Arbourville was less a mining town and more a stage stop along Monarch Pass, a social center, and a residence for miners who worked in Monarch. The town is tucked away in a beautiful Aspen tree grove just off of U.S. Highway 50 a short distance west of Maysville.
Arbourville had the usual businesses. It also happened to have the only brothel in the area, and Arbourville was quite busy because of it. There was also a smelter here to treat ore from the mines further up Monarch Pass. Some ranching was done, and a little mining, but not much. According to local newspapers, other towns in the area were rapidly expanding and making good progress, while Arbourville was content with its parlor house.
Arbourville should be remembered for the man who stayed: the old prospector, Frank Gimlett. When every other single person had left, Frank stayed. He was a hermit in every sense of the word. This place was his home, and he saw no reason to go. Among his many proclivities (which included writing books about and telling stories of the old days), it seems he had a thing for Ginger Rogers. In his passion and zeal, he started a letter-writing campaign to Washington to have the twin peaks visible from town renamed the Ginger Peaks. The government refused, though President Franklin Roosevelt did reply and sympathized with his great cause. Niceties aside, it never happened, and it upset Frank terribly. In response, he decided that he would send a bill for $50,000 to Congress. His reason? He explained that he had been guarding all of the ice and snow on the nearby mountains and that the government owed him back pay. After all, not even one shovelful was ever removed under his watch. Again, the government refused. As the years crept by, Frank kept writing and telling his stories to passersby. He sold books and postcards to tourists in Salida to earn a living. He even published a nine-volume history of Colorado named Over the Trails of Yesterday.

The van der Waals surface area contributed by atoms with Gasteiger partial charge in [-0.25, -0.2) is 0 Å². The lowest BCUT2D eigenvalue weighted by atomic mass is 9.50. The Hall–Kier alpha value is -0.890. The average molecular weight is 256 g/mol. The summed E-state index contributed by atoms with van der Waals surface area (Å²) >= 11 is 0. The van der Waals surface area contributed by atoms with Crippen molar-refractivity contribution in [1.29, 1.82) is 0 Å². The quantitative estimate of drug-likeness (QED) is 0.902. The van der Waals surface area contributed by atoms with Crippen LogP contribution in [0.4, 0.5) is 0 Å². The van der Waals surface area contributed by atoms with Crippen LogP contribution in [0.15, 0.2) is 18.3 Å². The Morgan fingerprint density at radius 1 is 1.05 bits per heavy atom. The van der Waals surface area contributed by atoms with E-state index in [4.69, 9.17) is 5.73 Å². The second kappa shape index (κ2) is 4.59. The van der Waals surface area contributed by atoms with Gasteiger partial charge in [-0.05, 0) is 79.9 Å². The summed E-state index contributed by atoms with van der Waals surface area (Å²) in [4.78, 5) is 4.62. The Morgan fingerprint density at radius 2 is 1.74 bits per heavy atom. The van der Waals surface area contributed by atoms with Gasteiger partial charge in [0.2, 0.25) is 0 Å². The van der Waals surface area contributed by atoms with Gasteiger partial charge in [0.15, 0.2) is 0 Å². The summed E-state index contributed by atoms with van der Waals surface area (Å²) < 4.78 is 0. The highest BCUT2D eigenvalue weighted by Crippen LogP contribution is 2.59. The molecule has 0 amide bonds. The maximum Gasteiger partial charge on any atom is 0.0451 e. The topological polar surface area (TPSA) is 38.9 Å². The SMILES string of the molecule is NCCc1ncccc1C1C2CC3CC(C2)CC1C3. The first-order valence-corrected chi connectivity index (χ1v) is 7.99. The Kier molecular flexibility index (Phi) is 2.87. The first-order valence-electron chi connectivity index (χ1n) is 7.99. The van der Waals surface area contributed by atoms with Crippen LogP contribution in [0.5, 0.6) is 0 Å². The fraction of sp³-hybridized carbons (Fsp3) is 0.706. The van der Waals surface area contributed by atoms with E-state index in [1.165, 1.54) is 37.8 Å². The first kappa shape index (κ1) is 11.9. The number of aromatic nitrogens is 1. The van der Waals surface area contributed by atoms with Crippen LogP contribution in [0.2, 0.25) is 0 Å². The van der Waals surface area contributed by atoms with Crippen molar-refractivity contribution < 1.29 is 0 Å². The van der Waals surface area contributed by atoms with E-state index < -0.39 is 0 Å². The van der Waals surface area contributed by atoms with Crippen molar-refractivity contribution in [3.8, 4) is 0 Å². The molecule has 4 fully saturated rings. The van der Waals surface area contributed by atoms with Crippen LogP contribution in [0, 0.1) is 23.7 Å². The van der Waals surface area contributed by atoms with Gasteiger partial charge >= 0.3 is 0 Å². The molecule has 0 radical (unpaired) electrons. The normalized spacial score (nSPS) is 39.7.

Frank Gimlett passed away at 5:30 PM on Friday, February 1, 1952, and Arbourville passed into history. He was much beloved in nearby Salida and remembered fondly. Heaven gained a colorful and kindly man, while the world lost a great deal of character. Not forgotten, locals still refer to those peaks as the Ginger Peaks. Maybe Frank is still watching over all of that ice and snow.